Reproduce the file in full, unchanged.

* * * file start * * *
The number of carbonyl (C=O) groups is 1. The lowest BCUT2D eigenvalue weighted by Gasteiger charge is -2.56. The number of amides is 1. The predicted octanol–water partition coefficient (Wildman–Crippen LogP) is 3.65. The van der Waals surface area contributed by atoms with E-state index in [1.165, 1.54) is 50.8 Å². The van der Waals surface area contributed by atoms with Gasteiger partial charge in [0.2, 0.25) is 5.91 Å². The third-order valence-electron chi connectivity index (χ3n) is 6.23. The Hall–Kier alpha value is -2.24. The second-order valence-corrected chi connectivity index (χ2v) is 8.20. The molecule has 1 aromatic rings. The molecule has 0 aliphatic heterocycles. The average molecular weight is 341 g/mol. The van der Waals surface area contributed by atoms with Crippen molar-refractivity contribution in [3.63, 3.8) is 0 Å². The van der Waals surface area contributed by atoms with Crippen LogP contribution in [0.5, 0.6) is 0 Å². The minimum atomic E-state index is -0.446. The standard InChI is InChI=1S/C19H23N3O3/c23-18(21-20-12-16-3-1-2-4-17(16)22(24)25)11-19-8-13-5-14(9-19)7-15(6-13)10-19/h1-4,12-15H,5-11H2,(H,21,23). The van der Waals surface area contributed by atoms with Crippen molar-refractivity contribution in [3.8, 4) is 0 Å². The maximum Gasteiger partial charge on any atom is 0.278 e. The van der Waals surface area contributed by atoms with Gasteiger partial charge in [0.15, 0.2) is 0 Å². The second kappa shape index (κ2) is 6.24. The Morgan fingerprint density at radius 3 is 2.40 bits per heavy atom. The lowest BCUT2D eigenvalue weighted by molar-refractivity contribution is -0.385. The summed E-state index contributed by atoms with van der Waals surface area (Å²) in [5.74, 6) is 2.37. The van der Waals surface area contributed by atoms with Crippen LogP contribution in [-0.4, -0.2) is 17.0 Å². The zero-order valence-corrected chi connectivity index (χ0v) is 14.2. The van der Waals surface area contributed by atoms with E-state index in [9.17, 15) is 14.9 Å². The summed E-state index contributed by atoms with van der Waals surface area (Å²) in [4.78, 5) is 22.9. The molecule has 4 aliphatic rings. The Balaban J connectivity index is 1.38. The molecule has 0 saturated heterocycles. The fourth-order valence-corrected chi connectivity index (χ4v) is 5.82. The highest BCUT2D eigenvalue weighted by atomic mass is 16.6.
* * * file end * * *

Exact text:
The number of carbonyl (C=O) groups is 1. The lowest BCUT2D eigenvalue weighted by Gasteiger charge is -2.56. The number of amides is 1. The predicted octanol–water partition coefficient (Wildman–Crippen LogP) is 3.65. The van der Waals surface area contributed by atoms with E-state index in [1.165, 1.54) is 50.8 Å². The van der Waals surface area contributed by atoms with Gasteiger partial charge in [0.2, 0.25) is 5.91 Å². The third-order valence-electron chi connectivity index (χ3n) is 6.23. The Hall–Kier alpha value is -2.24. The second-order valence-corrected chi connectivity index (χ2v) is 8.20. The molecule has 1 aromatic rings. The molecule has 0 aliphatic heterocycles. The average molecular weight is 341 g/mol. The van der Waals surface area contributed by atoms with Crippen molar-refractivity contribution in [3.63, 3.8) is 0 Å². The van der Waals surface area contributed by atoms with Crippen LogP contribution in [0.5, 0.6) is 0 Å². The minimum atomic E-state index is -0.446. The standard InChI is InChI=1S/C19H23N3O3/c23-18(21-20-12-16-3-1-2-4-17(16)22(24)25)11-19-8-13-5-14(9-19)7-15(6-13)10-19/h1-4,12-15H,5-11H2,(H,21,23). The van der Waals surface area contributed by atoms with Crippen molar-refractivity contribution in [3.8, 4) is 0 Å². The maximum Gasteiger partial charge on any atom is 0.278 e. The van der Waals surface area contributed by atoms with Gasteiger partial charge in [0.15, 0.2) is 0 Å². The second kappa shape index (κ2) is 6.24. The Morgan fingerprint density at radius 3 is 2.40 bits per heavy atom. The lowest BCUT2D eigenvalue weighted by molar-refractivity contribution is -0.385. The summed E-state index contributed by atoms with van der Waals surface area (Å²) in [5.74, 6) is 2.37. The van der Waals surface area contributed by atoms with Crippen LogP contribution in [-0.4, -0.2) is 17.0 Å². The zero-order valence-corrected chi connectivity index (χ0v) is 14.2. The van der Waals surface area contributed by atoms with E-state index in [9.17, 15) is 14.9 Å². The summed E-state index contributed by atoms with van der Waals surface area (Å²) in [4.78, 5) is 22.9. The molecule has 4 aliphatic rings. The Balaban J connectivity index is 1.38. The molecule has 0 saturated heterocycles. The fourth-order valence-corrected chi connectivity index (χ4v) is 5.82. The highest BCUT2D eigenvalue weighted by atomic mass is 16.6.